First to market with a true next generation GPU is Nvidia and this could very well be the biggest step in GPU technology we've seen in recent years. The new GeForce GTX 1080 is faster, built using the 16nm design process and packed with GDDR5X memory, it promises to put away the Titan X while consuming less power than the 980 Ti. We put this and other bold claims to the test.
The Doom reboot is a gift to the PC Master Race. The 4K visuals are amazing, excellent high resolution textures cover every surface, the lighting and shadows are on point and this all comes together to make those glory kill animations look insane. The question that remains now is, what kind of hardware do you require to enjoy those glory kills in all of their gory glory?
Rise of the Tomb Raider has been widely praised for its gameplay and visuals and now that the PC version is out, we are taking it for a spin. Rise of the Tomb Raider is arguably the best looking game to hit the PC yet, and without question the cut-scenes are the best I have seen. Now it's benchmark time.
As you're likely aware, when it comes to graphics cards we go fully in-depth. But let's say you have missed some of that action, and you are just now looking to upgrade or buy a new GPU. Don't mind all that testing, marginal fps depending on the game you play, power consumption or overclocking potential. You want a simple question answered.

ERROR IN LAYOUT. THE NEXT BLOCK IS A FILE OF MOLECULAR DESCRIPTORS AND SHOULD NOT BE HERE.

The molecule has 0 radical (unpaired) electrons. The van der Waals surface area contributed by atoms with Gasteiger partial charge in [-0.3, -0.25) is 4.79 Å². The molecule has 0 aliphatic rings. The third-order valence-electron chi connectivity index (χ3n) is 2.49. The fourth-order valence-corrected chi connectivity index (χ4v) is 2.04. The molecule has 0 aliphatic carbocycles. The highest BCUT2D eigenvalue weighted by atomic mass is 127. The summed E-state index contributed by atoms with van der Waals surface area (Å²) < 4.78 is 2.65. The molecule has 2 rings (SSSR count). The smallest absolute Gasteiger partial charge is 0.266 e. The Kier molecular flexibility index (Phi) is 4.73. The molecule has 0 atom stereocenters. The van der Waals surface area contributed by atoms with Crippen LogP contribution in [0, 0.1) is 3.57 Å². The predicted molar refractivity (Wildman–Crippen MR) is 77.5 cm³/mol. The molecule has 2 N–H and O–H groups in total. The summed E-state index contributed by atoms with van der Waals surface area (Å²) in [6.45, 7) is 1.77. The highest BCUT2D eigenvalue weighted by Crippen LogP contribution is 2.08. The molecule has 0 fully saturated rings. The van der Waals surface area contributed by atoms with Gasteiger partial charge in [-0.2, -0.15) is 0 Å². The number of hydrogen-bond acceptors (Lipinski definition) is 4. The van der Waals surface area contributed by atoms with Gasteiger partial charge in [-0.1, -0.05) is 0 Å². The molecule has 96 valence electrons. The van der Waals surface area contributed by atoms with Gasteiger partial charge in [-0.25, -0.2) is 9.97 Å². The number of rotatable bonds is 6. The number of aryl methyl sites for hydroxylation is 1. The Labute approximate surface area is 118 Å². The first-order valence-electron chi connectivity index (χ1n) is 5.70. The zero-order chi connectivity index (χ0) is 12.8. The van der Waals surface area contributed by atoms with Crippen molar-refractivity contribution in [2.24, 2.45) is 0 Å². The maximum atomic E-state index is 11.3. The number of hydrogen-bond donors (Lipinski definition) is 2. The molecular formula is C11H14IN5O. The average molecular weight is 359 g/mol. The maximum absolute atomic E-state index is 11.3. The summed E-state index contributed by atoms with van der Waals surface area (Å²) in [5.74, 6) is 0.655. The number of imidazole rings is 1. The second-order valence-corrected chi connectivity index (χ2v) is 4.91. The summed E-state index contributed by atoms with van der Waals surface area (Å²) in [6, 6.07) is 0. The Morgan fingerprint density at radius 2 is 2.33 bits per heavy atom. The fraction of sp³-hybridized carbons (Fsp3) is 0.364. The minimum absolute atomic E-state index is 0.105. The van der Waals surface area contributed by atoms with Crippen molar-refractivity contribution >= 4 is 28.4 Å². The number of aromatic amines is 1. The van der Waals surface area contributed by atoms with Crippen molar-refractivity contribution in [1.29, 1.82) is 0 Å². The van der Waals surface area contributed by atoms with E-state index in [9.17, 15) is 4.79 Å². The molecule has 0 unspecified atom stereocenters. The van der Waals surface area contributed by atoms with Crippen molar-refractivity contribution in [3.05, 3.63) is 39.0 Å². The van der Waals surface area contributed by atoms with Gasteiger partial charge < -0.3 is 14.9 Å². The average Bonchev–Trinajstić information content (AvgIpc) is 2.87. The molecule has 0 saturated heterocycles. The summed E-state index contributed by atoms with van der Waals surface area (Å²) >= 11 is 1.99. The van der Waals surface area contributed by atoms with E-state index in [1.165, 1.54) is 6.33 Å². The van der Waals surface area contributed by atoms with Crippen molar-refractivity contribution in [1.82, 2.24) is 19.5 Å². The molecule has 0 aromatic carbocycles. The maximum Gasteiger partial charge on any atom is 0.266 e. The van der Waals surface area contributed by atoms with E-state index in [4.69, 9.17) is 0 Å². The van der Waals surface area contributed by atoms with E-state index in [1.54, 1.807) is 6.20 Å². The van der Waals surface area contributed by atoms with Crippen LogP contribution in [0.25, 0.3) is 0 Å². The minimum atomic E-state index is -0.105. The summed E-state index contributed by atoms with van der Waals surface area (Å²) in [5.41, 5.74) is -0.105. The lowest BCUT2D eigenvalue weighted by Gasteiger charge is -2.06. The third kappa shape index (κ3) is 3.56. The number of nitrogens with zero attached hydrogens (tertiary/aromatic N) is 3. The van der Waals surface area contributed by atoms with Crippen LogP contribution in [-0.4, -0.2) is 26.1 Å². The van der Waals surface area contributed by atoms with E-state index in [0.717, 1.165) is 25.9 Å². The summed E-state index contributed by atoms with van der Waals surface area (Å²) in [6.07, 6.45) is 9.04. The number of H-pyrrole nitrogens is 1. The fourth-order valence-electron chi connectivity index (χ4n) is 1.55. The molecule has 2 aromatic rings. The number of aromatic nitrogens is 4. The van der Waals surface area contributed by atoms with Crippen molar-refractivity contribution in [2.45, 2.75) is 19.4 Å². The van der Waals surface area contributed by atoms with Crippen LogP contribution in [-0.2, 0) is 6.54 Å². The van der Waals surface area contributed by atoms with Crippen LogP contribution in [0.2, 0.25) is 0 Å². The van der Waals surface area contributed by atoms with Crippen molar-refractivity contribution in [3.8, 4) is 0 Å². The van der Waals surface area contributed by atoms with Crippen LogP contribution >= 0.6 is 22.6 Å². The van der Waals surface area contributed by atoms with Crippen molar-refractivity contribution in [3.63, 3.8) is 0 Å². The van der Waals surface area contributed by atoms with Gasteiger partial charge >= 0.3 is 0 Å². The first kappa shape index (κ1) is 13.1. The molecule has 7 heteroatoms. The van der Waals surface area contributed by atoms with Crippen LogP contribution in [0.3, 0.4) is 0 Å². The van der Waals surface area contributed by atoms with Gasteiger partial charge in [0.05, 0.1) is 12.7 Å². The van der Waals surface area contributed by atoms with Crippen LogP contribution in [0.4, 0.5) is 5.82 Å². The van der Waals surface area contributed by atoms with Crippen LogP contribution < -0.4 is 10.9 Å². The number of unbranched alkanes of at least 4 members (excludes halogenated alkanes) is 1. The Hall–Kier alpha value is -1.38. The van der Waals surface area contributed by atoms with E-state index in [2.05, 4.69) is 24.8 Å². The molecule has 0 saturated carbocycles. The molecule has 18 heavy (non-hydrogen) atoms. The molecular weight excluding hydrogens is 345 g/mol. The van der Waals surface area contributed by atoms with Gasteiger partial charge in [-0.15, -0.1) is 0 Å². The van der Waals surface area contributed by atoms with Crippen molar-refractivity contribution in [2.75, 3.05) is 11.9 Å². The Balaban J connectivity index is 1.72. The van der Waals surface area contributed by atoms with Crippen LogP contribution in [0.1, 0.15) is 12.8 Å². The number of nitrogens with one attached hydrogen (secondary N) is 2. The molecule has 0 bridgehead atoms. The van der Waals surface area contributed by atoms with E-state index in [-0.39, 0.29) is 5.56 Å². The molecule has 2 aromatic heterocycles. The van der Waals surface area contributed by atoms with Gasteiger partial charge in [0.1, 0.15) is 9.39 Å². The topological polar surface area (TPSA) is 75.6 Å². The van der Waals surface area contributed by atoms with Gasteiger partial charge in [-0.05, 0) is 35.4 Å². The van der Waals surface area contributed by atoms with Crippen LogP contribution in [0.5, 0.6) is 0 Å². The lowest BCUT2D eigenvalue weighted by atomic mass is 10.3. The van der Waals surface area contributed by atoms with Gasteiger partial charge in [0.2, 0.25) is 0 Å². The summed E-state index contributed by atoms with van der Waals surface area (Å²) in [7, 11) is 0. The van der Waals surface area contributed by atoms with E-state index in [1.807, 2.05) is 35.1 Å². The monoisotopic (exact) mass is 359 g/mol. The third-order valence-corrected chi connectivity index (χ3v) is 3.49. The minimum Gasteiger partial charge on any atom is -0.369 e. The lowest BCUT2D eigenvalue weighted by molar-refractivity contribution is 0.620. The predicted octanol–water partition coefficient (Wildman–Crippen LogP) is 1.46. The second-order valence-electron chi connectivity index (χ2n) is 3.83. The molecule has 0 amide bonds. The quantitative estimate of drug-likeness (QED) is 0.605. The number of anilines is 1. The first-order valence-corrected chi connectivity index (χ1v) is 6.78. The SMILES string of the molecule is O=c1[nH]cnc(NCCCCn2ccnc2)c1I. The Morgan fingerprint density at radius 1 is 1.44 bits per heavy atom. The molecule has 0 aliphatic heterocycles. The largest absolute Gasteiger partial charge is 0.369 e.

Given a certain budget, which is the graphics card you should buy? Fret no more.
Nvidia is a company with deep roots in PC hardware and more specifically 3D graphics, however over time they've shown they are not afraid to stray away and experiment.
Since publishing our annual graphics card roundup we've received several reader inquiries regarding the performance difference between GPUs sporting 2GB and 4GB. Therefore we've put together a clock-for-clock comparison of the GeForce GTX 960 and Radeon R9 380 using 2GB and 4GB cards. Also along for the ride is the previous-gen Radeon R9 290 4GB and the rebadged R9 390 8GB. So here's debunking the myth of VRAM once again.